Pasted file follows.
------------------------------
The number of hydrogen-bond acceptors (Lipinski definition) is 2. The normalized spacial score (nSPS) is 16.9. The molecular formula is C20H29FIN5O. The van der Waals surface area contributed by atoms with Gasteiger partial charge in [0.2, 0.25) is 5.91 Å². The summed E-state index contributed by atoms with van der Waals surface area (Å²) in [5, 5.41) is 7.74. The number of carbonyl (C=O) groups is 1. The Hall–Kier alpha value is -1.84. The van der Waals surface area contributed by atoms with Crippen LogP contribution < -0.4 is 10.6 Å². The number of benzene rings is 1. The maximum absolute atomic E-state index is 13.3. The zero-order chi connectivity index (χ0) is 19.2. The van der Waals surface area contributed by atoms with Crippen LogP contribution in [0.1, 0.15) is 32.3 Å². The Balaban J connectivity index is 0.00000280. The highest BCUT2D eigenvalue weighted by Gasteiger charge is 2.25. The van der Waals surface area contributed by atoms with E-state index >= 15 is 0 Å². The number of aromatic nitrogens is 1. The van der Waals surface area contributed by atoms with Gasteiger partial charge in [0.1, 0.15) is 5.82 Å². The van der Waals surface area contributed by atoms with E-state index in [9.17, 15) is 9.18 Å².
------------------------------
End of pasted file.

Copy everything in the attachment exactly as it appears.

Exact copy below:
The number of hydrogen-bond acceptors (Lipinski definition) is 2. The normalized spacial score (nSPS) is 16.9. The molecular formula is C20H29FIN5O. The van der Waals surface area contributed by atoms with Gasteiger partial charge in [0.2, 0.25) is 5.91 Å². The summed E-state index contributed by atoms with van der Waals surface area (Å²) in [5, 5.41) is 7.74. The number of carbonyl (C=O) groups is 1. The Hall–Kier alpha value is -1.84. The van der Waals surface area contributed by atoms with Crippen LogP contribution < -0.4 is 10.6 Å². The number of benzene rings is 1. The maximum absolute atomic E-state index is 13.3. The zero-order chi connectivity index (χ0) is 19.2. The van der Waals surface area contributed by atoms with Crippen LogP contribution in [0.1, 0.15) is 32.3 Å². The Balaban J connectivity index is 0.00000280. The highest BCUT2D eigenvalue weighted by Gasteiger charge is 2.25. The van der Waals surface area contributed by atoms with E-state index >= 15 is 0 Å². The number of aromatic nitrogens is 1. The van der Waals surface area contributed by atoms with Gasteiger partial charge in [0.1, 0.15) is 5.82 Å². The van der Waals surface area contributed by atoms with E-state index in [9.17, 15) is 9.18 Å².